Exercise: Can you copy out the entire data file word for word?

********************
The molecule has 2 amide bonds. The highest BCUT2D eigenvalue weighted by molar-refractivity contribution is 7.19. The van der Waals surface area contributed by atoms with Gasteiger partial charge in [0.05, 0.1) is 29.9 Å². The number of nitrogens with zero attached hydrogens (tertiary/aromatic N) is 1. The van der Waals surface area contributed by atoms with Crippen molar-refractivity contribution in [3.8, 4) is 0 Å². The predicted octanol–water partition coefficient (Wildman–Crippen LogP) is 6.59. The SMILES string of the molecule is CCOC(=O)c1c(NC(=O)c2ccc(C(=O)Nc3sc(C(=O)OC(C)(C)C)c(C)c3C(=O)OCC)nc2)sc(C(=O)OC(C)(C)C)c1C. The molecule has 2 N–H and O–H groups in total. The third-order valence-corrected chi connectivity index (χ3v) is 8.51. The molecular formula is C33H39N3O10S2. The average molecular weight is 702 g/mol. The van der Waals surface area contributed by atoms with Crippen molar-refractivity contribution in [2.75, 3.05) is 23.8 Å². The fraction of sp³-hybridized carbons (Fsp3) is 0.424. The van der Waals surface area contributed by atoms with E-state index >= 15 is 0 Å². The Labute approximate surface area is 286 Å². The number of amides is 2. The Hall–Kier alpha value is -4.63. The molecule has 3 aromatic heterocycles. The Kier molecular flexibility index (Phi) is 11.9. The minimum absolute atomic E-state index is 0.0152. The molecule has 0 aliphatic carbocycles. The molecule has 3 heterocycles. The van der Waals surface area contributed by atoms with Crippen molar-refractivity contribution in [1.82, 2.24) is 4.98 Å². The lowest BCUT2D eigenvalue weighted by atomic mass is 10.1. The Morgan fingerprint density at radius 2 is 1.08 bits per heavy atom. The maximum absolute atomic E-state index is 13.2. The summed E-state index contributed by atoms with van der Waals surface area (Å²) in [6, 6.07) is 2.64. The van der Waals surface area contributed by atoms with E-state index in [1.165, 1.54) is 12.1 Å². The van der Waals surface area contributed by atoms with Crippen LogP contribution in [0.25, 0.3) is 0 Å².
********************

The molecule has 2 amide bonds. The highest BCUT2D eigenvalue weighted by molar-refractivity contribution is 7.19. The van der Waals surface area contributed by atoms with Gasteiger partial charge in [0.05, 0.1) is 29.9 Å². The number of nitrogens with zero attached hydrogens (tertiary/aromatic N) is 1. The van der Waals surface area contributed by atoms with Crippen molar-refractivity contribution in [3.8, 4) is 0 Å². The predicted octanol–water partition coefficient (Wildman–Crippen LogP) is 6.59. The SMILES string of the molecule is CCOC(=O)c1c(NC(=O)c2ccc(C(=O)Nc3sc(C(=O)OC(C)(C)C)c(C)c3C(=O)OCC)nc2)sc(C(=O)OC(C)(C)C)c1C. The molecule has 2 N–H and O–H groups in total. The third-order valence-corrected chi connectivity index (χ3v) is 8.51. The molecular formula is C33H39N3O10S2. The average molecular weight is 702 g/mol. The van der Waals surface area contributed by atoms with Crippen molar-refractivity contribution in [2.75, 3.05) is 23.8 Å². The fraction of sp³-hybridized carbons (Fsp3) is 0.424. The van der Waals surface area contributed by atoms with E-state index >= 15 is 0 Å². The Labute approximate surface area is 286 Å². The number of amides is 2. The Hall–Kier alpha value is -4.63. The molecule has 3 aromatic heterocycles. The Kier molecular flexibility index (Phi) is 11.9. The minimum absolute atomic E-state index is 0.0152. The molecule has 0 aliphatic carbocycles. The molecule has 3 heterocycles. The van der Waals surface area contributed by atoms with Crippen molar-refractivity contribution in [1.82, 2.24) is 4.98 Å². The lowest BCUT2D eigenvalue weighted by atomic mass is 10.1. The Morgan fingerprint density at radius 2 is 1.08 bits per heavy atom. The maximum absolute atomic E-state index is 13.2. The summed E-state index contributed by atoms with van der Waals surface area (Å²) in [6, 6.07) is 2.64. The van der Waals surface area contributed by atoms with E-state index in [1.165, 1.54) is 12.1 Å². The van der Waals surface area contributed by atoms with Crippen LogP contribution in [0.25, 0.3) is 0 Å².